A cursory search of the BBC website shows how much data loss is in the media at the moment. I found seven stories about data that was lost this year alone. The culprits ranged from government departments losing data affecting four million people in the period January to April, to a Royal Bank of Scotland hard disk with bank account details of millions of credit card applications turning up on e-Bay. Yet these are not the only examples of how poorly it seems government and private business is treating our private data. And this treatment potentially puts our identities at risk. We have so far been lucky, as far as we know, that criminals have not stolen identities through such negligence.

It beggars belief how sensitive data like account details, signatures, phone numbers and family details – enough to open fraudulent accounts – can be stored unencrypted. Yet time and again we hear how data like this turns up in places like trains and online auctions.

Now there’s a new low in data security. When I applied for Incapacity Benefit, I had to undergo a medical. The government contracts out this to a private company, ATOS Healthcare. Out of the blue they phoned me one Saturday afternoon. I later discovered that it was to arrange this medical. But they started out, without introduction, asking me to confirm my postcode and date of birth. Assuming it was a phishing call (to try to get personal data in order to steal my identity), I asked for proof of who they were. I even rang the police, who said I’d done the right thing (but couldn’t do anything even if it was a phishing call). Eventually, they sent me a written form.

Thinking this was a one off, I forgot about it. Then I bought an item in America, on the Internet, by credit card. This is something I do rarely, and my credit card company flagged it. Their security team then phoned my mobile, again out of the blue. This time I got an automated system claiming to be the card company. It too began asking for sensitive security data. This time I phoned the number I had for them and sorted it out that way.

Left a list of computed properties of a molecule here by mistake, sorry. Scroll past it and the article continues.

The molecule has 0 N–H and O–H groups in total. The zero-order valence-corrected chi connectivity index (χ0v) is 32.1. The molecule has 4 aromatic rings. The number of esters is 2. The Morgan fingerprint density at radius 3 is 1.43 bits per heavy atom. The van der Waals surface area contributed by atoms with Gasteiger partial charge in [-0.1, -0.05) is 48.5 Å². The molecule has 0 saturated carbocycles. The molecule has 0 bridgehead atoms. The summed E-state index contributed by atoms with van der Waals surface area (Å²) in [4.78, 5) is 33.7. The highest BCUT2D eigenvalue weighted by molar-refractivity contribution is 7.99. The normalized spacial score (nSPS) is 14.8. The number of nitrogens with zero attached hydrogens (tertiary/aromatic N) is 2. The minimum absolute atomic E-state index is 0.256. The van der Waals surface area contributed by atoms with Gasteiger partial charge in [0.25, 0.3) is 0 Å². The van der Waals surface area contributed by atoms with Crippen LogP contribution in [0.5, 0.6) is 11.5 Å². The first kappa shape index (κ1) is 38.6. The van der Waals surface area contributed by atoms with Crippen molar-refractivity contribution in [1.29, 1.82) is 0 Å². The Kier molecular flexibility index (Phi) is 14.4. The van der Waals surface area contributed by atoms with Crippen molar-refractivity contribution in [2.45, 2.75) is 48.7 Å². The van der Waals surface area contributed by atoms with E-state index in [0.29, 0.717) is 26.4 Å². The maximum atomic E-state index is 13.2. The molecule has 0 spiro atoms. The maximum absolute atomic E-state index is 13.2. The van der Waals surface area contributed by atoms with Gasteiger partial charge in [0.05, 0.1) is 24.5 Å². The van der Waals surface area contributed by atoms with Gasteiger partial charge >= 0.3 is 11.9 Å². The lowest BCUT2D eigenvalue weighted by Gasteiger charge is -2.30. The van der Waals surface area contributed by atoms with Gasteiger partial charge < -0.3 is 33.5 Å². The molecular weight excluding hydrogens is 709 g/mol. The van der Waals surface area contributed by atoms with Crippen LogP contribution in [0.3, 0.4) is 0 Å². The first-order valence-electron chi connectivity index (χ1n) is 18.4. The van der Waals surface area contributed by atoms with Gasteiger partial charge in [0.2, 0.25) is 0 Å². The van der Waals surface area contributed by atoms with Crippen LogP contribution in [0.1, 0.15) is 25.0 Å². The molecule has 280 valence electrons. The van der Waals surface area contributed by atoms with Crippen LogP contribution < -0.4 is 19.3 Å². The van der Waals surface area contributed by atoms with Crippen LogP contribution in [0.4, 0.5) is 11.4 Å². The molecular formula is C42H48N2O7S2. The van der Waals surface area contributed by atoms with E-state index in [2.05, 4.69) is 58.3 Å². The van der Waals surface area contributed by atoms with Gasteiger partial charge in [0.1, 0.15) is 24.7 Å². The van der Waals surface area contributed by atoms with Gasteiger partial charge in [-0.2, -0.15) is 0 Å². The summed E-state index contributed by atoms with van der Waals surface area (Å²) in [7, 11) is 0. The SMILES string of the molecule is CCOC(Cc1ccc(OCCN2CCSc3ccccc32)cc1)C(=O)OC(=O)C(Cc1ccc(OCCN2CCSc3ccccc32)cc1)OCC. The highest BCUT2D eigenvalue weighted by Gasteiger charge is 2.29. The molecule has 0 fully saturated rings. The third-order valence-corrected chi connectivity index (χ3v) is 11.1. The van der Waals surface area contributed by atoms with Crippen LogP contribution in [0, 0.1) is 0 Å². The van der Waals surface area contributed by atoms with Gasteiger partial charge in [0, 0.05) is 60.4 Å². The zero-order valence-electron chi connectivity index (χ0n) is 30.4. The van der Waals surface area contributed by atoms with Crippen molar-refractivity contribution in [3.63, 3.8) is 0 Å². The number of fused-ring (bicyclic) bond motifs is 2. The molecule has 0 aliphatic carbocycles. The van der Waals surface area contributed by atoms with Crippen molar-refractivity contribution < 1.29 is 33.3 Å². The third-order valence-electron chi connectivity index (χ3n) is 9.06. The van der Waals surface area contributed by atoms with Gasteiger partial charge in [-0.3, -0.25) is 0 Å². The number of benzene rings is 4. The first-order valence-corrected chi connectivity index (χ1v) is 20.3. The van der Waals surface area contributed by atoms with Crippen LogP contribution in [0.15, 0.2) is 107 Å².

It seems to me that cold calling, starting out asking for sensitive data, is dangerous. Imagine I rummage through your bin and find a letter from FictionCard. You’re careful. You shred any sensitive data. This letter had nothing more than your name, address and phone number and saying how proud they were to offer such a great customer a lower rate. I now know you’re a Fictioncard customer. I have your basic details, and a number to call you on.

“Hello, is that Mr. Smith? Hello, it’s Fred here from FictionCard. We’ve had an unusual transaction on your credit card and want to check out that it’s a genuine purchase. Can I start by confirming your postcode and date of birth please…?” Which of course I don’t offer you. After all, I’m genuinely from FictionCard so you know I know this already. Right?

Crazy. Would your granny think before giving out this information?

Here are the items I found in a five minute search (United Kingdom):-

Health board lost patients’ data:
When financial data goes missing (RBS):
Firm ‘broke rules’ over data loss:
Extent of data losses is revealed:
Discs loss ‘entirely avoidable’:
Tougher data laws needed, say MPs:
‘Lax standards’ on data security:


Tuesday Round-up For Friends

2008 August 26

It won’t be until the end of next week till I see my doctor. In the meantime, my migraines have continued to get more frequent. I’ve already missed a friend’s wedding reception. I’d rather have missed, knowing she has other guests, than turned up and fallen ill on her big day.

I’m knocking the Friday Funnies on the head for the moment. I have to find time to do other things than blog! And illness makes that time too short at the moment.

Plus my PC died at the weekend, so I’ve had to rebuild it.

I do plan, this Saturday or next, to start a short series on pain meditation. (Not medication!) This may be helpful to my readers (thank you) who have migraine, or any pain.


Migraines (Part 4) (Last Edited: 2009 Nov 19)

2008 August 23

Go back to Part 3

This is the final part of a four part series about migraine. You can use the links above or at the end of this page to go back. Or you can jump to any part from the Migraine FAQs page link.

There is difference of opinion over the exact mechanism for migraine pain. Both agree that the trigeminal nerves, that registers pain, are central to the mechanism. These relay pain signals to the thalamus. The thalamus processes them and then passes information to the cerebral cortex that registers it as pain. But the mechanism for pain signal generation in the trigeminal nerve differs between the two theories.